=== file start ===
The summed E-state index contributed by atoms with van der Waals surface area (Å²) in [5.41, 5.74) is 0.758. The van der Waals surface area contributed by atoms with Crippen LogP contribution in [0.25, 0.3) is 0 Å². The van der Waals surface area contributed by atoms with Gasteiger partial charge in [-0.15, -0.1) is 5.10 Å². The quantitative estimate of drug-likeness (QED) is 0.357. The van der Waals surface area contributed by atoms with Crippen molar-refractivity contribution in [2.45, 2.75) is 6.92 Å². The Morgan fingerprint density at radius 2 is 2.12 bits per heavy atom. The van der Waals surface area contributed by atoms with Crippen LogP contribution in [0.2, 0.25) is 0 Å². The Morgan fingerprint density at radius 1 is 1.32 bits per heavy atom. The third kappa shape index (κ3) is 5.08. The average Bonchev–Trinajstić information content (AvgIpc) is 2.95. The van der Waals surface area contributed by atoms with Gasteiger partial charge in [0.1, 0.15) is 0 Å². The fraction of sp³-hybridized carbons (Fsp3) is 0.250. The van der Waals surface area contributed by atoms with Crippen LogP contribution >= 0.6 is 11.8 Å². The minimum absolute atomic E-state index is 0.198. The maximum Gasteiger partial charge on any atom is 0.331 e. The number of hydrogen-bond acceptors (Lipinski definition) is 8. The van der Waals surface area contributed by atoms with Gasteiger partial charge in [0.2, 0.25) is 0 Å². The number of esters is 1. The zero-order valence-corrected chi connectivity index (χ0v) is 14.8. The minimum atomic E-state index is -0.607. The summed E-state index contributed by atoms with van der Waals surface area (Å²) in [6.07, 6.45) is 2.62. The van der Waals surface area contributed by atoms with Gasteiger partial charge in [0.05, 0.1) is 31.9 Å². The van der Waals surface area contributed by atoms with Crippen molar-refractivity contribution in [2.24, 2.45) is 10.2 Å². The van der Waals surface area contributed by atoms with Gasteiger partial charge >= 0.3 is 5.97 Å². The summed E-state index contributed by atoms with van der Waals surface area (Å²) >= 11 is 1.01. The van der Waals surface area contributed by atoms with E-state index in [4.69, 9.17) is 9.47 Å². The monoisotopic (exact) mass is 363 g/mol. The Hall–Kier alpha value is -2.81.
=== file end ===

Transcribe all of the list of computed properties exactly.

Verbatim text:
The summed E-state index contributed by atoms with van der Waals surface area (Å²) in [5.41, 5.74) is 0.758. The van der Waals surface area contributed by atoms with Crippen LogP contribution in [0.25, 0.3) is 0 Å². The van der Waals surface area contributed by atoms with Gasteiger partial charge in [-0.15, -0.1) is 5.10 Å². The quantitative estimate of drug-likeness (QED) is 0.357. The van der Waals surface area contributed by atoms with Crippen molar-refractivity contribution in [2.45, 2.75) is 6.92 Å². The Morgan fingerprint density at radius 2 is 2.12 bits per heavy atom. The van der Waals surface area contributed by atoms with Crippen LogP contribution in [0.2, 0.25) is 0 Å². The Morgan fingerprint density at radius 1 is 1.32 bits per heavy atom. The third kappa shape index (κ3) is 5.08. The average Bonchev–Trinajstić information content (AvgIpc) is 2.95. The van der Waals surface area contributed by atoms with Gasteiger partial charge in [0.1, 0.15) is 0 Å². The fraction of sp³-hybridized carbons (Fsp3) is 0.250. The van der Waals surface area contributed by atoms with Crippen LogP contribution >= 0.6 is 11.8 Å². The minimum absolute atomic E-state index is 0.198. The maximum Gasteiger partial charge on any atom is 0.331 e. The number of hydrogen-bond acceptors (Lipinski definition) is 8. The van der Waals surface area contributed by atoms with Gasteiger partial charge in [0.2, 0.25) is 0 Å². The number of esters is 1. The zero-order valence-corrected chi connectivity index (χ0v) is 14.8. The minimum atomic E-state index is -0.607. The summed E-state index contributed by atoms with van der Waals surface area (Å²) in [6.07, 6.45) is 2.62. The van der Waals surface area contributed by atoms with Gasteiger partial charge in [0.05, 0.1) is 31.9 Å². The van der Waals surface area contributed by atoms with Crippen molar-refractivity contribution in [2.24, 2.45) is 10.2 Å². The van der Waals surface area contributed by atoms with Gasteiger partial charge >= 0.3 is 5.97 Å². The summed E-state index contributed by atoms with van der Waals surface area (Å²) >= 11 is 1.01. The van der Waals surface area contributed by atoms with E-state index in [4.69, 9.17) is 9.47 Å². The monoisotopic (exact) mass is 363 g/mol. The Hall–Kier alpha value is -2.81.